A reason to be proud
South African transport operators have every reason to be proud. That’s according to Dr Martin Zimmermann, CEO of Mercedes-Benz South Africa …
Zimmermann was speaking at the über impressive launch of the new generation Freightliner Argosy in the dunes of Swakopmund in Namibia recently. We reported on the new truck in last month’s FOCUS – but the aspect of the new vehicle that truly struck me is the fact that it makes truck drivers’ lives a tiny little bit easier. I’m always massively supportive of anything and everything that makes a truck driver’s life easier; I think they are widely maligned and unappreciated – and they have pretty lousy jobs at the best of times.
For instance, the new Argosy boasts the Eaton Fuller Ultrashift plus transmission – which means the truck driver doesn’t have to control the clutch on pull away.
As we mentioned last month, it even incorporates a gradient sensor. The sensor allows the truck to determine whether it is on a gradient or a flat surface, and automatically defaults to an appropriate starting gear – enabling the truck to get up to speed with as few gearshifts as possible. Significantly, this is not done at the expense of clutch life.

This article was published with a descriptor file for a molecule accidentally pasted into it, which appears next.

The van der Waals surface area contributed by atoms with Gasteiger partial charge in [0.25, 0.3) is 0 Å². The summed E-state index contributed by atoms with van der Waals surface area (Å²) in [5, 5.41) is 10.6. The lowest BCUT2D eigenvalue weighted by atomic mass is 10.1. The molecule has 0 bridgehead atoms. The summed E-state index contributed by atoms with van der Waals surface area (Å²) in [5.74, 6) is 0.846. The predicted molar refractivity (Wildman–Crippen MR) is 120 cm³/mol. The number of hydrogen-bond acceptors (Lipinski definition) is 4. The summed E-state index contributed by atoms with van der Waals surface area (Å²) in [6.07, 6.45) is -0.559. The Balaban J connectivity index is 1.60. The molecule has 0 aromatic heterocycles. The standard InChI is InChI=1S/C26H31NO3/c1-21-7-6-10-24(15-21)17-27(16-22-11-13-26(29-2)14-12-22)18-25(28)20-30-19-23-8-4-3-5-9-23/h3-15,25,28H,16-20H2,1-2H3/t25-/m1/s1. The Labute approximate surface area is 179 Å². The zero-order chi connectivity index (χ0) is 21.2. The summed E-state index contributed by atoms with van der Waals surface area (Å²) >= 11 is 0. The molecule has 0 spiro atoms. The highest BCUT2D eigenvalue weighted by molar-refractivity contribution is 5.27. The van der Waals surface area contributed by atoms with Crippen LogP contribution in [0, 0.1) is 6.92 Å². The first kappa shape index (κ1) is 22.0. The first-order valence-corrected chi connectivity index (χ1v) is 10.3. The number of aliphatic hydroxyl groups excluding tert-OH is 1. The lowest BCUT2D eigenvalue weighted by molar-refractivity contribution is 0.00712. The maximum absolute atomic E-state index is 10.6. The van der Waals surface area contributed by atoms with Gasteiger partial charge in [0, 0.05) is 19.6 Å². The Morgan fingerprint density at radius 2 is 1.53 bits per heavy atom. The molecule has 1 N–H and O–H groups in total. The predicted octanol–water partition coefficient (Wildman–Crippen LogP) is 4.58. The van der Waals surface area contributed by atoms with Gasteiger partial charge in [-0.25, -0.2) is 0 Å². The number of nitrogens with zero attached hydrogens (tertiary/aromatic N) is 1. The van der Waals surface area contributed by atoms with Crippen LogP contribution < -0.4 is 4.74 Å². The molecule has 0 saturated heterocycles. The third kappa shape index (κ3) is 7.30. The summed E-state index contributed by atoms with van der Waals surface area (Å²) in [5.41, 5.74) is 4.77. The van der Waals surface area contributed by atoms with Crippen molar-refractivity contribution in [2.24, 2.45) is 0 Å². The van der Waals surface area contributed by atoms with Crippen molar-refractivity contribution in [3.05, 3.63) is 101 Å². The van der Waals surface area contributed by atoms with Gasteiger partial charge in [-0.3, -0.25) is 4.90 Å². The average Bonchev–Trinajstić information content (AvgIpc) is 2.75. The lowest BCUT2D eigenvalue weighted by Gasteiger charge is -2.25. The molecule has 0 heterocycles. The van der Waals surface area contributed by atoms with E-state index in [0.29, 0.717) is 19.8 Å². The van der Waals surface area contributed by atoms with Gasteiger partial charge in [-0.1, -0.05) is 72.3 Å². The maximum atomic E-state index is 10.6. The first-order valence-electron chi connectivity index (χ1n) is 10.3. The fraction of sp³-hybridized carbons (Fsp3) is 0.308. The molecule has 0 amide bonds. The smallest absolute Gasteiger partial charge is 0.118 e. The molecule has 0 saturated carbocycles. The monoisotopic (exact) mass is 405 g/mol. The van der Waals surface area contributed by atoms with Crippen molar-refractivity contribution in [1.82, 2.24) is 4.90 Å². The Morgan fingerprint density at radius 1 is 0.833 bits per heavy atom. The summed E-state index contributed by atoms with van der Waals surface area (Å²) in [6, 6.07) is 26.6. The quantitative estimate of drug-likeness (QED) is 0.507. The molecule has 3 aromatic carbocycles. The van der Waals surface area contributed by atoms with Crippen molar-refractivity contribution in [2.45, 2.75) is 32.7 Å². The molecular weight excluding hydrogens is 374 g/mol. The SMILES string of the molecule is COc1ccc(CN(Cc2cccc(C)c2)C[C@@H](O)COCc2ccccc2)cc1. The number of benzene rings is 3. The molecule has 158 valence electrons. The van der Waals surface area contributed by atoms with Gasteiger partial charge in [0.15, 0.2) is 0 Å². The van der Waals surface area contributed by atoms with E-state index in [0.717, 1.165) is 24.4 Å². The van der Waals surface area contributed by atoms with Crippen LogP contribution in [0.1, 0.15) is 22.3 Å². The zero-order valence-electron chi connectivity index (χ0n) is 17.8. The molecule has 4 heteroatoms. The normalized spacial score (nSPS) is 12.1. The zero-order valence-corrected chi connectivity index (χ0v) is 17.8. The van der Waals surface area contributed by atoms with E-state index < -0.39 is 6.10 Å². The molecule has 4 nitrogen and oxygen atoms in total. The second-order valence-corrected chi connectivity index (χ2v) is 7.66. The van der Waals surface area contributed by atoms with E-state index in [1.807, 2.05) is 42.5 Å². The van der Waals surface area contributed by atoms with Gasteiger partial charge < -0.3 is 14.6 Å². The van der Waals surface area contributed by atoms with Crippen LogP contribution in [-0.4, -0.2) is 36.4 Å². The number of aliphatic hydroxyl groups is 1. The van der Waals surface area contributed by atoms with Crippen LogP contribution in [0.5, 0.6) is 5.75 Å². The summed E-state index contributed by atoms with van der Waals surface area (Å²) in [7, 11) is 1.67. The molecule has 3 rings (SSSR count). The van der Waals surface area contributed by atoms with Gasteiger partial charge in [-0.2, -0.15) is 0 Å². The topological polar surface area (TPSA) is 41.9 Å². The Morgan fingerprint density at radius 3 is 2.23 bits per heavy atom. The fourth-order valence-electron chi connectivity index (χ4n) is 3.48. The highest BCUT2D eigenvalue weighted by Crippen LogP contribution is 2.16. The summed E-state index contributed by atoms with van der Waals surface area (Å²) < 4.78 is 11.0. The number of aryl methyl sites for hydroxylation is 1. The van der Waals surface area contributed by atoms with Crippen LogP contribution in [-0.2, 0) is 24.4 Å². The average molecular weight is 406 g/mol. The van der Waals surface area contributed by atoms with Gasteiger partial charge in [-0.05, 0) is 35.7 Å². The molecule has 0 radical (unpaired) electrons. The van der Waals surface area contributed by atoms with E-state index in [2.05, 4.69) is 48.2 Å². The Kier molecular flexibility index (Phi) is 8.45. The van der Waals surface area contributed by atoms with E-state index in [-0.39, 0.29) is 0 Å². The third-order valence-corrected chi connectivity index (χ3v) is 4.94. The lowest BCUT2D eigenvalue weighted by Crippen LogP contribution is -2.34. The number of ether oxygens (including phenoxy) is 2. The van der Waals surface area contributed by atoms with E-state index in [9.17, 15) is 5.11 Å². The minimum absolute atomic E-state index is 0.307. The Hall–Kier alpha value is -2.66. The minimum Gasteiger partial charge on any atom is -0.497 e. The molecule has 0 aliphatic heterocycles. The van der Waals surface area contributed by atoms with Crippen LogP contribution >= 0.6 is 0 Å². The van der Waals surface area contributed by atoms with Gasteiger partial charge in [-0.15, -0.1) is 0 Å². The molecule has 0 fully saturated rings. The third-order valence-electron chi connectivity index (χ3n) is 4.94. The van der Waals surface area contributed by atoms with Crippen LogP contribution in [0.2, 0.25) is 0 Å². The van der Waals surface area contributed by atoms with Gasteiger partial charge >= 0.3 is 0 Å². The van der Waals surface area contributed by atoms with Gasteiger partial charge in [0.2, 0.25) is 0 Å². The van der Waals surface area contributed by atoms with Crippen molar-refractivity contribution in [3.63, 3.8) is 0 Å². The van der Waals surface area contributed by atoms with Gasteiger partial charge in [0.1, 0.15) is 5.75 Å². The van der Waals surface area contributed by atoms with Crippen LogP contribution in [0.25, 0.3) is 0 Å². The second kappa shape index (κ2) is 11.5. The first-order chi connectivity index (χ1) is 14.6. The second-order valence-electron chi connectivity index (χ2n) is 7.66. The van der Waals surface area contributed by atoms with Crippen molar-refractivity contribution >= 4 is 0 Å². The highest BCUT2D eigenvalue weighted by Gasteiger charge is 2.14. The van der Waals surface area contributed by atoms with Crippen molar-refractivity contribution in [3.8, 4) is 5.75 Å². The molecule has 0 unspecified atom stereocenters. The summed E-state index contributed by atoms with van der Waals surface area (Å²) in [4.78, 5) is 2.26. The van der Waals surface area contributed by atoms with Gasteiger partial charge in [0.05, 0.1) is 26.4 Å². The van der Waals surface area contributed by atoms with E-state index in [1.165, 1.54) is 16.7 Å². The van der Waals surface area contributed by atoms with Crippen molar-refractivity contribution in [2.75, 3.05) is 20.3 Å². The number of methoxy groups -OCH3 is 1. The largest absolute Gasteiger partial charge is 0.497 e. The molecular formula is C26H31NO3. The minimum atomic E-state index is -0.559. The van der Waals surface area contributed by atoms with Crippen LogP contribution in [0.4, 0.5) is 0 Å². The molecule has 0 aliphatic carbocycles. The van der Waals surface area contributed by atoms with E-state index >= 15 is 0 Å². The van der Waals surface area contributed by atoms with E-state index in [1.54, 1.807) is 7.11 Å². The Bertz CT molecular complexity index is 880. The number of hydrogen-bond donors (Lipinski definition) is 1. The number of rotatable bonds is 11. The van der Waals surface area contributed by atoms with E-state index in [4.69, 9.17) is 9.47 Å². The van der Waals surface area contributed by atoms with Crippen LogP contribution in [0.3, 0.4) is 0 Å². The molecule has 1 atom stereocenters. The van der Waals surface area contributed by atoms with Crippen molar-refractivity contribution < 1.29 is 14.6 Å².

But I digress. I was happy to hear Zimmermann sing operators’ praises during his official speech. We chatted afterwards – to be perfectly frank, I was wondering if he was just being nice to the customers who were present at the launch. After all, it pays to be nice when you’re trying to persuade customers to part with millions.
Apparently not. He insisted that he really has been impressed by the professional nature of road transport operators’ businesses here in southern Africa (he’s met a number of operators since he took over as CEO on May 1 last year). In fact, he reckons our boys are up there with the best in the business – worldwide.
This is high praise indeed, and I think it’s most deserving. Of course, crime is one of the reasons our industry is run so professionally. No, I haven’t gone nuts. I’m referring to our sensational fleet management industry, which was born out of crime. Readers who have been in the game for a while will recall that fleet management was initially all about vehicle tracking – because operators needed to keep tabs on their vehicles (and drivers, for that matter). Today, as Jaco de Klerk reports on page 34 of this issue of FOCUS, the fleet management industry has evolved to the point where it is helping to reduce operational costs, improve customer service levels, and enhance the safety and security of drivers and goods alike. And it’s one of the most sophisticated in the world.
As such, local operators are able to manage their fleets – and thus their bottom lines – so much more efficiently than their counterparts in other parts of the world.
Maybe sometimes crime does pay …